Just so you know where we're headed, I've organized this QAL according to which block I think is easiest and progresses to the most difficult (the spinning centers).  I chose the sawtooth block as #1 as its layout is the most straight forward, with all HSTs  facing the same direction.  Once this block is learned, all of the pressing and seam direction tricks apply to all the blocks to create sharp points.

    This tutorial assumes that your half-square triangles (HSTs) are already sewn.  To sew them as you go, view the tutorial HERE.

    Make sure to follow the previous tutorial to sew your HSTs.  To ensure variety when using a charm pack, I separate my charm pack into different colors and then rotate each pile as I go along.  That way I get random placement of colors selection in my blocks.

    Quite the pile of HSTs.

    Layout all of your HSTs, referring to the quilt diagram for HST placement. 
    I like to chain-sew my blocks into columns, without cutting the threads.  This helps maintain proper HST orientation when I go to the sewing machine.  This will be particularly important as we get to blocks with more varied  HST orientation.  Starting in the upper left-hand  corner, create pairs.  I flip the top block in column 2 on top of the top block in column 1, then progress down the column in pairs.  By using columns, the pairs go into the sewing machine with the same orientation on the block layout.
    Remember when using charm squares, the 1/4 seam is from the inside pinked edge of the fabric, not the outside.

    Trick--I do not cut threads in sewing pairs.  This chain-piecing is really valuable.  It keeps my block placement and my HST orientation correct.

    Press seams open in opposite directions.  Odd rows to the right and evens to the left.  Do not clip threads.

    Now flip column 3 HSTs on top of column 2 HSTs.
    Layering column 3 on top of column 2. 
    Chain sew the next column on without clipping seams.  When column 3 is completed, sew column 4 on top of row 3.
    Threads are still attached--not clipped.  This trick keeps your rows in alignment.  It saves time and will allow the seams to nest, reducing bulk in the seam and saving your points.  Notice that the seams my fingers are touching are going in opposite directions, allowing rows to nest.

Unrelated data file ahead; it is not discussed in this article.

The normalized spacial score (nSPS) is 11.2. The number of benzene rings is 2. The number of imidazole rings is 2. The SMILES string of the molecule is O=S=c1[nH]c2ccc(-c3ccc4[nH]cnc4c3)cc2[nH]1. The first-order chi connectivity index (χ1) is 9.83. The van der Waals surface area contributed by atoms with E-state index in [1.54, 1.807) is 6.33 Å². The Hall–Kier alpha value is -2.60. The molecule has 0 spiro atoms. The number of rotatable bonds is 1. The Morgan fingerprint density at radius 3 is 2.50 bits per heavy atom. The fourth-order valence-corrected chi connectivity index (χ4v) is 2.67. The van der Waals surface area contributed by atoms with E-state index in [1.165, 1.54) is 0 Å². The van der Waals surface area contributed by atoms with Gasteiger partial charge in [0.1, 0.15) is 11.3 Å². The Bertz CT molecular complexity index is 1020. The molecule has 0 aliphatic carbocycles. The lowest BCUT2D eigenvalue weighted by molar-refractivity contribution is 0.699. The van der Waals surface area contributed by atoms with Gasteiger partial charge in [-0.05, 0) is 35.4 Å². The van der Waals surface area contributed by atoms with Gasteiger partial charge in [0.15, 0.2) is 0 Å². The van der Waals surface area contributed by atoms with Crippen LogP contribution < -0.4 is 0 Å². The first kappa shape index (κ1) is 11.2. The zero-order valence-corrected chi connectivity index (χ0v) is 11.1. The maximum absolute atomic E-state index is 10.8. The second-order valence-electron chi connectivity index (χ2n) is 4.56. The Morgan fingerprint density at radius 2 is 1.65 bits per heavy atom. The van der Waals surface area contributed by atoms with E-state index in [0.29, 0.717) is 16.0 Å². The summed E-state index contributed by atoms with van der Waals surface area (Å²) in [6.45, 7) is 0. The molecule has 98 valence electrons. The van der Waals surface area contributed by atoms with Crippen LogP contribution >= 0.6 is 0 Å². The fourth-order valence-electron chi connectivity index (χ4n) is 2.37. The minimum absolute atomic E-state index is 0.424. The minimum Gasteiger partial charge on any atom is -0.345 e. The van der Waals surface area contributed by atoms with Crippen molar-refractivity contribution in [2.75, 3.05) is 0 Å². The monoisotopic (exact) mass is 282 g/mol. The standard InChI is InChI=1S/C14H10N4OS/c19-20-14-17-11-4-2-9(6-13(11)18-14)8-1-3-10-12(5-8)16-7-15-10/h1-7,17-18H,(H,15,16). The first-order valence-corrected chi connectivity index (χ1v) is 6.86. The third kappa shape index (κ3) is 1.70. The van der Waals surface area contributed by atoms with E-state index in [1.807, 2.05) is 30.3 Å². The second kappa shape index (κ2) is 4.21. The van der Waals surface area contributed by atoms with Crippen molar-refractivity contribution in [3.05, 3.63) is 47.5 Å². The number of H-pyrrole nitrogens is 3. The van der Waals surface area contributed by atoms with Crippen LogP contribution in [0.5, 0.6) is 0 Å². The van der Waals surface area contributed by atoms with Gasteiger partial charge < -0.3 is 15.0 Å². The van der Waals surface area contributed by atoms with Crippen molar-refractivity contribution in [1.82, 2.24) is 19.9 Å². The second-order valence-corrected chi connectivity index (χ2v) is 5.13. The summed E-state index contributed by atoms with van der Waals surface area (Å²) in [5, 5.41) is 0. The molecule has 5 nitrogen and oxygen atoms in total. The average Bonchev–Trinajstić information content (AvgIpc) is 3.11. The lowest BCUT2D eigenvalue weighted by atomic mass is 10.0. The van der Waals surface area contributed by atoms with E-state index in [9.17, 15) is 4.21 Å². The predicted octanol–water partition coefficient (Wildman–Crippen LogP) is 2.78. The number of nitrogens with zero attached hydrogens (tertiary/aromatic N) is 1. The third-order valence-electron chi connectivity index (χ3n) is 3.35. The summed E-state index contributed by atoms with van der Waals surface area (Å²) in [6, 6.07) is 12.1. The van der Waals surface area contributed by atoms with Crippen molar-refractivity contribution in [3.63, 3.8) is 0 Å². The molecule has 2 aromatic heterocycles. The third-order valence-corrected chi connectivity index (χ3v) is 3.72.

After the 4 columns are sewn, it is important to ensure rows are pressed in opposite directions--odds to the right evens to the left (or vice versa...whichever you choose, stick to it).

    Pressing rows in opposite directions allows seams to next.

    The un-clipped chain-sewn threads help to align the rows to be sewn.   I pin through the sharp apex in between the seams, and ensure seam nesting as shown in the above photo.

    The highlighted lines are to show you where the seams are.  To ensure the point does not get blunted, make sure the needle of your sewing machine goes right through that point (or even just to the outside of the seam-line).  "X marks the spot!"
    Here you go....block one--a Sawtooth  block.

    Share your progress:

    flickr group HERE

    Monday, January 12, 2015

    KISMIF 36

    Hello everyone!  Welcome to my weekly link party--Keep It Simple and Make It Fun (Otherwise it won't get done-ha ha!).

    You are invited to join my Charm Square Sampler Quilt Along as well.
    Charm Square Sampler Quilt Along

    Now...about ya'll....great projects last week, so it was hard to choose my favorite.  However, Afton Warnick's UFO Invasion really caught my eye.  In fact, we moved last November and my dad  moved in one of my boxes, labeled "UFO".  He asked me what was in it--I explained UFO stood for "Un-Finished Objects."  He thought it was pretty funny.

    Now, back to Afton, her mariner's compass was stunning, and I loved the colors she chose.

    Afton Warner's UFO Invasion
    Modern Tradition Quilts

    Now it's your turn, lets see what you've been doing to "Keep It Simple, Make It Fun" (KISMIF).  Remember, if I feature your project next week, you'll get your choice of a free pattern from me from my Craftsy or Etsy links.  Thanks!